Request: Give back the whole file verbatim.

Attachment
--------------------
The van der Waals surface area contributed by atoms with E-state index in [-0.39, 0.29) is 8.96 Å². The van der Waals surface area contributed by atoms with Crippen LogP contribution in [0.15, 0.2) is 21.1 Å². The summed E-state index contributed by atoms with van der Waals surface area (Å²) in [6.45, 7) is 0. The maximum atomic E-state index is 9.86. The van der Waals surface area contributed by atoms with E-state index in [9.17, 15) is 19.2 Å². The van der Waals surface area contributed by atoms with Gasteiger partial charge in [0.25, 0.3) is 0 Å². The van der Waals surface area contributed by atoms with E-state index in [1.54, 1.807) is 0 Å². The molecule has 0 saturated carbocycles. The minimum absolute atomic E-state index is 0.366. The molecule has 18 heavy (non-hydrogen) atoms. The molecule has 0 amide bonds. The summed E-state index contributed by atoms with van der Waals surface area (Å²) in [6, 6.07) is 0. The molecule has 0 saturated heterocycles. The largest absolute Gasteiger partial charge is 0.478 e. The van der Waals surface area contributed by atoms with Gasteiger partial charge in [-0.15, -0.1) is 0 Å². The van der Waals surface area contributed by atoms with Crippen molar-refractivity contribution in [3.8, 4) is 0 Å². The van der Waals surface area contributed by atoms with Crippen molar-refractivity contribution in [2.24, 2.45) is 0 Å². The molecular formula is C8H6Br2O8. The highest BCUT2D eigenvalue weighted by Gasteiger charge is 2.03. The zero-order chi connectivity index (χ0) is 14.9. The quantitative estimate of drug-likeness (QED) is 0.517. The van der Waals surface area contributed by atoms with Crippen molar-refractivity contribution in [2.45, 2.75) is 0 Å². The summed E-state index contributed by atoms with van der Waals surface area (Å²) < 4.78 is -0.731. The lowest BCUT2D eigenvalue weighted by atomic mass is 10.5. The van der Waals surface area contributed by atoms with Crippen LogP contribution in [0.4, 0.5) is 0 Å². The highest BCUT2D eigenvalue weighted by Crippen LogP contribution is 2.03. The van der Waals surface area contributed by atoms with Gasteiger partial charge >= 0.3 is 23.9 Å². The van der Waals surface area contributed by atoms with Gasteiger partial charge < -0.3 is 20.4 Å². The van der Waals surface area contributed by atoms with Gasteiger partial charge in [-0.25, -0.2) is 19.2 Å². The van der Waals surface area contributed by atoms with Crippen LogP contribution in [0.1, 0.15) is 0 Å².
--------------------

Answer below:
The van der Waals surface area contributed by atoms with E-state index in [-0.39, 0.29) is 8.96 Å². The van der Waals surface area contributed by atoms with Crippen LogP contribution in [0.15, 0.2) is 21.1 Å². The summed E-state index contributed by atoms with van der Waals surface area (Å²) in [6.45, 7) is 0. The maximum atomic E-state index is 9.86. The van der Waals surface area contributed by atoms with E-state index in [9.17, 15) is 19.2 Å². The van der Waals surface area contributed by atoms with Gasteiger partial charge in [0.25, 0.3) is 0 Å². The van der Waals surface area contributed by atoms with E-state index in [1.54, 1.807) is 0 Å². The molecule has 0 saturated carbocycles. The minimum absolute atomic E-state index is 0.366. The molecule has 18 heavy (non-hydrogen) atoms. The molecule has 0 amide bonds. The summed E-state index contributed by atoms with van der Waals surface area (Å²) in [6, 6.07) is 0. The molecule has 0 saturated heterocycles. The largest absolute Gasteiger partial charge is 0.478 e. The van der Waals surface area contributed by atoms with Gasteiger partial charge in [-0.15, -0.1) is 0 Å². The van der Waals surface area contributed by atoms with Crippen molar-refractivity contribution in [3.8, 4) is 0 Å². The van der Waals surface area contributed by atoms with Crippen molar-refractivity contribution in [2.24, 2.45) is 0 Å². The molecular formula is C8H6Br2O8. The highest BCUT2D eigenvalue weighted by Gasteiger charge is 2.03. The zero-order chi connectivity index (χ0) is 14.9. The quantitative estimate of drug-likeness (QED) is 0.517. The van der Waals surface area contributed by atoms with Crippen molar-refractivity contribution in [2.45, 2.75) is 0 Å². The summed E-state index contributed by atoms with van der Waals surface area (Å²) < 4.78 is -0.731. The lowest BCUT2D eigenvalue weighted by atomic mass is 10.5. The van der Waals surface area contributed by atoms with Crippen LogP contribution in [0.4, 0.5) is 0 Å². The highest BCUT2D eigenvalue weighted by Crippen LogP contribution is 2.03. The van der Waals surface area contributed by atoms with Gasteiger partial charge >= 0.3 is 23.9 Å². The van der Waals surface area contributed by atoms with Gasteiger partial charge < -0.3 is 20.4 Å². The van der Waals surface area contributed by atoms with Gasteiger partial charge in [-0.25, -0.2) is 19.2 Å². The van der Waals surface area contributed by atoms with Crippen LogP contribution in [0.1, 0.15) is 0 Å².